The social network reiterated its commitment to India as a vital market, but signaled its growing concern about the government’s recent actions and potential threats to freedom of expression that may result. The company also joined other international businesses and organizations in criticizing new IT rules and regulations that it said “inhibit free, open public conversation.”
It is, perhaps, a little rich for Twitter to be complaining about inhibition of “free, open public conversation” after throwing conservatives off their platform after the last election, in fact, as part of a larger move, along with Facebook and Amazon, to simply cancel them from them from the internet entirely. You may or may not agree with the decision to do so, but you have to admit that the hypocrisy of complaining about pressure to do the same thing by a foreign government is a little too on-the-nose. The Indian government just wants some of the same social engineering and control that the political Left in America literally just demonstrated.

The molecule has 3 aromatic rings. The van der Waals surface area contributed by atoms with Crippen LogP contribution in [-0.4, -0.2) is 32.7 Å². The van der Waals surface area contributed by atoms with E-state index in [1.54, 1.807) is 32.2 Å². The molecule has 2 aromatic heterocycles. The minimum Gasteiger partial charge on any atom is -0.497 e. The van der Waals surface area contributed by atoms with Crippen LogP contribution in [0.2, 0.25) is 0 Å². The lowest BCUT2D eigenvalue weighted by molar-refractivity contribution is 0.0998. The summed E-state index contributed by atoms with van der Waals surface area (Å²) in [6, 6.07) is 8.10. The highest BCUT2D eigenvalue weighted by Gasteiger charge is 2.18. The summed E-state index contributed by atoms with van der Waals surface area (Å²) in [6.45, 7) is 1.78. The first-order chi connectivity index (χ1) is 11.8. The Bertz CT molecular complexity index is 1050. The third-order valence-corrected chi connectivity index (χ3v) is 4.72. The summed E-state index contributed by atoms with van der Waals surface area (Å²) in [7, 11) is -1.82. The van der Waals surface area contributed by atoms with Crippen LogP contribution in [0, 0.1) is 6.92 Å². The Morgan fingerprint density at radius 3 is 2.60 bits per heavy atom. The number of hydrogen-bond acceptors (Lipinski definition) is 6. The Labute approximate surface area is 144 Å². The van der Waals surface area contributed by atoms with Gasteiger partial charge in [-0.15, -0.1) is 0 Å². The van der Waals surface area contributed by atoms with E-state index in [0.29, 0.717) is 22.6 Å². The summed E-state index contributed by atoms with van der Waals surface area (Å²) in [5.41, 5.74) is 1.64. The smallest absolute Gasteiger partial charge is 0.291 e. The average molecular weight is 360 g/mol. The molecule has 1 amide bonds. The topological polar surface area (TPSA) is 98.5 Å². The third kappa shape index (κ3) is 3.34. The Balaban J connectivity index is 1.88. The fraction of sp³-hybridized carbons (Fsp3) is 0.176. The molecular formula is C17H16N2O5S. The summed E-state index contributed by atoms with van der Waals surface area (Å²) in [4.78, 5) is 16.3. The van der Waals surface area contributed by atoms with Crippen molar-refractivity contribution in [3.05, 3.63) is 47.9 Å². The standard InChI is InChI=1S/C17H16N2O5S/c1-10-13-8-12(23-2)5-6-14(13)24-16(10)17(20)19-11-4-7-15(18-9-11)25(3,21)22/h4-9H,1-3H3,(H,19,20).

Either social media companies are common carriers, and free of any censorship (where affected parties can always sue for any and all illegal speech), or they are, by default, a platform in support and service of censorship, and fair game to be manipulated by anyone with the legal or financial pressure to do so on their behalf. You cannot have it both ways.